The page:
Bianchi, John Baptist

a celebrated Italian anatomist, was born at Turin, Sept. 12, 1681, and at the age of seventeen was honoured with a doctor’s degree. He was a long time professor of anatomy at Turin, where the king of Sardinia, in 1715, caused a very commodious amphitheatre to be built for his lectures. In 1718 he also taught pharmacy, chemistry, and the practice of physic, He was offered a professor’s chair in the university of Bologna, but refused it from an attachment to his native place, Turin. He died much esteemed, Jan. 2, 1761. He wrote a great many works; among which were, 1. “Ductus lacrymalis, &c. anatome,Turin, 1715, 4to, Leyden, 1723. 2. “De lacteorum vasorum positionibus et fabrica,Turin, 1743, 4to. 3. “Storia del mostro di | due corpi,Turin, 1719, 8vo. 4. “Lettera sull‘ insensibilita,Turin, 1755, 3vo, in which he attacks Haller’s notions on sensibility. But Bianchi’s most celebrated works are, 5. His “Histofia hepatica, seu de Hepatis structura, usibus et morbis,Turin, 1710, 4to. 1716, and again at Geneva, 1725, 2 vols. 4to. with plates, and six anatomical essays. 6. “De natural! in humane corpore, vitiosa, morbosaque generatione historia,” ibid. 1761, 8vo. Manget has some dissertations by Bianchi in his Theatrum Anatomicum, and the collection of fifty-four plates, containing two hundred and seventy anatomical subjects, published at Turin in 1757, was the work of Bianchi. He was unquestionably a man of learning and skill in his profession; but Morgagni, in his Adversaria, has pointed out many of his mistakes, and those which occur in his history of the liver, have been severely animadverted on by that able anatomist in his “Epistolas Anatomicse duse,” printed in 1727, but without his consent, by the friend to whom they were written. In this work Bianchi is charged with bad Latin, want of judgment, care, memory, and honour. These charges, however severe as they seem, were not thought to affect the general merit of Bianchi’s great work. 1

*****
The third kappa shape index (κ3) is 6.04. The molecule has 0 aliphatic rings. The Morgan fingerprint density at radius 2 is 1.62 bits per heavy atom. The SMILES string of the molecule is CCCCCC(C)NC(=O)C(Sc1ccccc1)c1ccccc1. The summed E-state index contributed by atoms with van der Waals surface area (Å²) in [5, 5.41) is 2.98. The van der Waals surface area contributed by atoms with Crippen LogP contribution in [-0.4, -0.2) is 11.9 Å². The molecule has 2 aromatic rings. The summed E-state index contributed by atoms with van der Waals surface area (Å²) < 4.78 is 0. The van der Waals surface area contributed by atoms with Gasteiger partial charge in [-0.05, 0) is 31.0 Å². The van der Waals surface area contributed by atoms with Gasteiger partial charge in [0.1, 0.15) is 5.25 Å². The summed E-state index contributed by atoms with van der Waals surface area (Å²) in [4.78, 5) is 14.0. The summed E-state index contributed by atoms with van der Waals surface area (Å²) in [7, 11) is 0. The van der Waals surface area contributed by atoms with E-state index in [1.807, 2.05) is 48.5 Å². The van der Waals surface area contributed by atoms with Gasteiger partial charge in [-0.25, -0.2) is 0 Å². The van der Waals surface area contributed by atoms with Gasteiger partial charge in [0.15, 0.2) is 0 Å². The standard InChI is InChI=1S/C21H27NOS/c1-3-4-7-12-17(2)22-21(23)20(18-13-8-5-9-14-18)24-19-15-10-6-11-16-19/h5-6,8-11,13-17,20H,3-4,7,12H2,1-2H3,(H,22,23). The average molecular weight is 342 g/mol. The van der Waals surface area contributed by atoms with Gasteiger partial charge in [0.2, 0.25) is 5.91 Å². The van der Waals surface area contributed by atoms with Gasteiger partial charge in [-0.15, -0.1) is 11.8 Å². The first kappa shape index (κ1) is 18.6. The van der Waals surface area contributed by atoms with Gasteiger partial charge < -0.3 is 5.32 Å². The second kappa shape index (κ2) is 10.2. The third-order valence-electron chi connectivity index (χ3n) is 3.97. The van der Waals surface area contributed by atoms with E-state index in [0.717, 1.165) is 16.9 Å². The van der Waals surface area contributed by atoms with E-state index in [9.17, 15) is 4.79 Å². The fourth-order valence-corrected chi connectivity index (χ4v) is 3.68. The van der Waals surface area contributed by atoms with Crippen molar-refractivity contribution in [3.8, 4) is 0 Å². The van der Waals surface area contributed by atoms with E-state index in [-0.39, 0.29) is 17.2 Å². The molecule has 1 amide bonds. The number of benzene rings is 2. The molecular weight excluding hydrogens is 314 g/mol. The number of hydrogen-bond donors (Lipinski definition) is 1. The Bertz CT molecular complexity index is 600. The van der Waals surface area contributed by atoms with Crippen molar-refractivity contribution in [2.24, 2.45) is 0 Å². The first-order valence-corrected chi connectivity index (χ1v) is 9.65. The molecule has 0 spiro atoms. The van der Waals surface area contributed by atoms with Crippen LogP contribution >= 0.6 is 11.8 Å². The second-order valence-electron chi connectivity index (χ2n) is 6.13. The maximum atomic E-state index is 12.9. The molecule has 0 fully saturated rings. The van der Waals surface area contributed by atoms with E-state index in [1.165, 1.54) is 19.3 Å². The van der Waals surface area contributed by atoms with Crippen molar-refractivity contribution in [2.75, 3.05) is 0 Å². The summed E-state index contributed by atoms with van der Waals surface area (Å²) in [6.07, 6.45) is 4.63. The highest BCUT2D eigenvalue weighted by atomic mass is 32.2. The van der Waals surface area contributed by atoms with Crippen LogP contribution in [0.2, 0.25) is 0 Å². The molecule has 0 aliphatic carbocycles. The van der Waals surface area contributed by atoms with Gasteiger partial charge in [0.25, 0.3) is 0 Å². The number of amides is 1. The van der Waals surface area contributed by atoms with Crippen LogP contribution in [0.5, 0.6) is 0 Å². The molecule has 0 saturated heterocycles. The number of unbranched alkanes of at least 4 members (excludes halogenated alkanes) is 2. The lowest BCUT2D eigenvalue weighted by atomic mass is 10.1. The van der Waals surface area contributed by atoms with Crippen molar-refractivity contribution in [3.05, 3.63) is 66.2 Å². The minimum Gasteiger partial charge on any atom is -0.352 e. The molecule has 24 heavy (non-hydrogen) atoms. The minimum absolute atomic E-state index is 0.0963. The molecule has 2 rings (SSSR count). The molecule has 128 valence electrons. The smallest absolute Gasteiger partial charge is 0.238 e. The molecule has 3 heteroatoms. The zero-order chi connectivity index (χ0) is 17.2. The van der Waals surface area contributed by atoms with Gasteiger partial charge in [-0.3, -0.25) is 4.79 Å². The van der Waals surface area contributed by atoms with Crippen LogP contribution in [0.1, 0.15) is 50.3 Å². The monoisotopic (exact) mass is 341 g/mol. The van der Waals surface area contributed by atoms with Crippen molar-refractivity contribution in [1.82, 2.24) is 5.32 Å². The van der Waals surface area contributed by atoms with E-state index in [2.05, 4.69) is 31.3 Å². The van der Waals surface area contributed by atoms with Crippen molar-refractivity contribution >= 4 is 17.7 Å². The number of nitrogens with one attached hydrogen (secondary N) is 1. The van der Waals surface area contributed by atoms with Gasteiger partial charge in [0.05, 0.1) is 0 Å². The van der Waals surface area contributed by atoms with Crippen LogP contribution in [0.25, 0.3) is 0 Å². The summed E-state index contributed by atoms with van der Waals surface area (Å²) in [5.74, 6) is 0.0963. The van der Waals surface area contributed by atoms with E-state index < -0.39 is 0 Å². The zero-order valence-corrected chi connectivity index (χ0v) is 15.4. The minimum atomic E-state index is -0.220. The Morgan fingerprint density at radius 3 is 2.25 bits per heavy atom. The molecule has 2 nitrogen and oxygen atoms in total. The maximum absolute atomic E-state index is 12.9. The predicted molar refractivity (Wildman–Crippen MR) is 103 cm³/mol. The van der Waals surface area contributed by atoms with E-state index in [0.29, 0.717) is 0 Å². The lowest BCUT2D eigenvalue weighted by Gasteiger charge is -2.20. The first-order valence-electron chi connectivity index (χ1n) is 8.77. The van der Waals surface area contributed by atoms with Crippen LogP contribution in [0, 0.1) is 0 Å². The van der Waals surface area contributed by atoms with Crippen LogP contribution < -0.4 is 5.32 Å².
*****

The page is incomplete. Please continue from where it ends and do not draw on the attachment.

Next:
Mansret Bib!. Med. Biog. Univ. Memoirs of Literature, vol. X. Republic of Letters, vol. I,